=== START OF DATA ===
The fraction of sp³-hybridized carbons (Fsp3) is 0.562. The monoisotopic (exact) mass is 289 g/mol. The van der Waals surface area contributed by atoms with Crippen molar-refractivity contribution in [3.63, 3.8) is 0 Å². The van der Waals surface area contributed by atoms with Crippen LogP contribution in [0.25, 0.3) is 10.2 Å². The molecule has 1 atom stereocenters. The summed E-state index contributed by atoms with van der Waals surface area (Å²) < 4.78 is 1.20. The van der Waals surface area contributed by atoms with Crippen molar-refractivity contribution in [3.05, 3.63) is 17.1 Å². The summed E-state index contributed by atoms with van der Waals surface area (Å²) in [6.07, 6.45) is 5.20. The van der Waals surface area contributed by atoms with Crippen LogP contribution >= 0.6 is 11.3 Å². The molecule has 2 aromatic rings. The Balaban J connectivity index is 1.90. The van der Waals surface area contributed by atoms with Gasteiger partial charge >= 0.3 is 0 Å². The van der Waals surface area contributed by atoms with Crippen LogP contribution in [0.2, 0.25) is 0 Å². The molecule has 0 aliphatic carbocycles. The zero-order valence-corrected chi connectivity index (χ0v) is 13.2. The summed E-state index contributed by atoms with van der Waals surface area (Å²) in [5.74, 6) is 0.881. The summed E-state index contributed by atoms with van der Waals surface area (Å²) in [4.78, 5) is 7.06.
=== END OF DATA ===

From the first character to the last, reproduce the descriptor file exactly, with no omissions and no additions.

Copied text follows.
The fraction of sp³-hybridized carbons (Fsp3) is 0.562. The monoisotopic (exact) mass is 289 g/mol. The van der Waals surface area contributed by atoms with Crippen molar-refractivity contribution in [3.63, 3.8) is 0 Å². The van der Waals surface area contributed by atoms with Crippen LogP contribution in [0.25, 0.3) is 10.2 Å². The molecule has 1 atom stereocenters. The summed E-state index contributed by atoms with van der Waals surface area (Å²) < 4.78 is 1.20. The van der Waals surface area contributed by atoms with Crippen molar-refractivity contribution in [3.05, 3.63) is 17.1 Å². The summed E-state index contributed by atoms with van der Waals surface area (Å²) in [6.07, 6.45) is 5.20. The van der Waals surface area contributed by atoms with Crippen LogP contribution >= 0.6 is 11.3 Å². The molecule has 2 aromatic rings. The Balaban J connectivity index is 1.90. The van der Waals surface area contributed by atoms with Gasteiger partial charge >= 0.3 is 0 Å². The van der Waals surface area contributed by atoms with Crippen LogP contribution in [0.2, 0.25) is 0 Å². The molecule has 0 aliphatic carbocycles. The zero-order valence-corrected chi connectivity index (χ0v) is 13.2. The summed E-state index contributed by atoms with van der Waals surface area (Å²) in [5.74, 6) is 0.881. The summed E-state index contributed by atoms with van der Waals surface area (Å²) in [4.78, 5) is 7.06.